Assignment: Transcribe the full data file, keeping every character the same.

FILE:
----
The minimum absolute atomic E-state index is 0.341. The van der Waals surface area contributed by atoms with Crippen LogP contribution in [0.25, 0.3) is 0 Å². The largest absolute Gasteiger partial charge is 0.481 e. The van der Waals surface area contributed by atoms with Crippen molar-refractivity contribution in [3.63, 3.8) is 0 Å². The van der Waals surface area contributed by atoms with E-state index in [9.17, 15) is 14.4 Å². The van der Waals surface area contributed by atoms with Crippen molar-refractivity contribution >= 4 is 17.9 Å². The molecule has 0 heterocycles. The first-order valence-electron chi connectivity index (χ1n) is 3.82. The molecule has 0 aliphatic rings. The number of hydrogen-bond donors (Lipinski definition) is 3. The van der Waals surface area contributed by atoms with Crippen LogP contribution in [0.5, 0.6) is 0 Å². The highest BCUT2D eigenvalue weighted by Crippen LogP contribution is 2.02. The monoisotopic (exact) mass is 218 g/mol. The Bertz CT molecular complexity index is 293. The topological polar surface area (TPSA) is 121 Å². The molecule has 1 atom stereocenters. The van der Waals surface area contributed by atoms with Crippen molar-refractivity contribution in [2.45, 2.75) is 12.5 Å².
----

The minimum absolute atomic E-state index is 0.341. The van der Waals surface area contributed by atoms with Crippen LogP contribution in [0.25, 0.3) is 0 Å². The largest absolute Gasteiger partial charge is 0.481 e. The van der Waals surface area contributed by atoms with Crippen molar-refractivity contribution in [3.63, 3.8) is 0 Å². The van der Waals surface area contributed by atoms with E-state index in [9.17, 15) is 14.4 Å². The van der Waals surface area contributed by atoms with Crippen molar-refractivity contribution >= 4 is 17.9 Å². The molecule has 0 heterocycles. The first-order valence-electron chi connectivity index (χ1n) is 3.82. The molecule has 0 aliphatic rings. The number of hydrogen-bond donors (Lipinski definition) is 3. The van der Waals surface area contributed by atoms with Crippen LogP contribution in [0.5, 0.6) is 0 Å². The highest BCUT2D eigenvalue weighted by Crippen LogP contribution is 2.02. The monoisotopic (exact) mass is 218 g/mol. The Bertz CT molecular complexity index is 293. The topological polar surface area (TPSA) is 121 Å². The molecule has 1 atom stereocenters. The van der Waals surface area contributed by atoms with Crippen molar-refractivity contribution in [2.45, 2.75) is 12.5 Å².